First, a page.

Former FT Exec Takes Reins at Britain's TES

Former FT Exec Takes Reins at Britain's TES

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Here's a question that many, many teachers in the UK will ace--and a few million more around the globe will, too: Name an organization that has made a bounteous library of hundreds of thousands of pieces of content, available to teachers for free. And, for US readers, here’s another hint: In the US, it partnered with the American Federation of Teachers to create ShareMyLesson.

Got it? US readers get a pass if the name TES Global didn’t spring to mind. The London-based publisher has had a significant role in the UK and even internationally, but a smaller presence in the US. Now that may change.

Last week, TES, announced it has a new chief executive, Rob Grimshaw. Grimshaw joined TES in November 2014 as chief operating officer, after having spent 16 years at the Financial Times. Long-time TES leader, Louise Rogers, has moved up to be chairperson. That change is the most recent in a series of management switches, including the 2013 acquisition of TES by San Francisco private-equity powerhouse, TPG Capital LLP. TPG paid $600 million for the London-based education company.

At the Financial Times, Grimshaw played a big role in both transforming the pink broadsheet into a digital media pioneer. Although Grimshaw came from the advertising side of the newspaper, he became a staunch supporter of the editorial groups and helped lead the FT become among the first major new organizations to create a “metered subscription” model—a couple of free pieces before visitors are asked to pay. Grimshaw also led a data-intensive marketing operation to ensure that FT was “effectively an online retailer of its content,” noted this June interview with Grimshaw in the Columbia Journalism Review. And he nudged a redesign of the site to make in more mobile friendly. “I had a whole host of experiences that gave me great insight into what it means to transform a business and how digital can impact an entire industry,” he says.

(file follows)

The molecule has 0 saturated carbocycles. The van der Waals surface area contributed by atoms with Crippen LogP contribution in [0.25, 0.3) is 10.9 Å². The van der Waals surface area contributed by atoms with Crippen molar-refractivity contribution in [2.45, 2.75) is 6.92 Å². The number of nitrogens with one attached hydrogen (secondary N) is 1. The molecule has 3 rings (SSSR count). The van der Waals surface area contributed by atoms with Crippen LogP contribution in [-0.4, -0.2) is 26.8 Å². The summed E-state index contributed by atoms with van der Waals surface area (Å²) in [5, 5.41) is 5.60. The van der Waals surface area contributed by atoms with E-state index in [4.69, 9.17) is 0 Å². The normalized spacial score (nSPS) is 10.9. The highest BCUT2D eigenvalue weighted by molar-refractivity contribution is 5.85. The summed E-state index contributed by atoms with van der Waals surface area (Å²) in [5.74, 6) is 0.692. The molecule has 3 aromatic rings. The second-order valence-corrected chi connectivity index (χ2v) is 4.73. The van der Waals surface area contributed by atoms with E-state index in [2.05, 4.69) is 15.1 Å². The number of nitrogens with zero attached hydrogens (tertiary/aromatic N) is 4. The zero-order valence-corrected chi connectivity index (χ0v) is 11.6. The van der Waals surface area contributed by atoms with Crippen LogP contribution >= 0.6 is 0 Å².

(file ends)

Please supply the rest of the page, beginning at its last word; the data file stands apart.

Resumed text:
That transformation includes some big growth plans in the US. Rogers began the US buildout: In 2012, TES and the AFT co-launched ShareMyLesson. Later, TES bought San Francisco-based Wikispaces and startup, Blendspace (for undisclosed sums). Wikispaces was already a favorite tool used by about a million teachers in the US and another million outside the US.

Six months ago, TES launched its “TES Labs” program for supporting 9 or 10 startups, with partners the UK’s Emerge Education and the Education Design Studio (EDSi) at the University of Penn.’s Graduate School of Education.“We felt we could do something special to help small startups get off the ground in education,” Grimshaw noted. TES Labs helps organizes hundreds of teachers who volunteer to give the TES Labs startups feedback on what might (or might not) work in classrooms.

Here’s one upcoming change: In an interview with EdSurge, Grimshaw described how TES plans to give the teachers who contribute resources to TES a choice over whether to offer their work for free or for pay. Before the end of the first quarter of 2015, Grimshaw said, TES will roll out a “a big upgrade of the resources platform, introducing in the UK a marketplace function,” along the lines of TeachersPayTeachers. Participating teachers will be able to sell resources to their peers, with the “majority of the reward” going back to the teacher, Grimshaw said.

“When we launch the first version of the marketplace, all those [existing 800,000 or so free resources on TES] will be free of charge. We’ll add a paid aspect on top of that,” he said.

Grimshaw said that TES enjoys working with the AFT; what he hasn’t yet discussed with the union leaders is where they come out on putting a price tag on some of the resources the two organizations offer. “We haven’t broached that with them to date,” he said, adding: “When we do, then they will have a position on that--and we’ll absolutely respect their position.”

Growth will also come, Grimshaw says, from acquisitions. “We absolutely do have the funds to make additional acquisitions—and we’re open minded about what those acquisitions might look like,” he said. He expect to consider many different size organization ranging from startups that bring unique talent to larger companies that can help TES broaden its US base.

“TES is an amazing company with an incredible social purpose of making teachers more successful,” Grimshaw says. “I felt that digital disruption was starting to impact the education world—and that I could bring relevant experience to that change.”

Besides, he adds: “I believe you have to step out into the unknown--otherwise you don’t feel alive.”  

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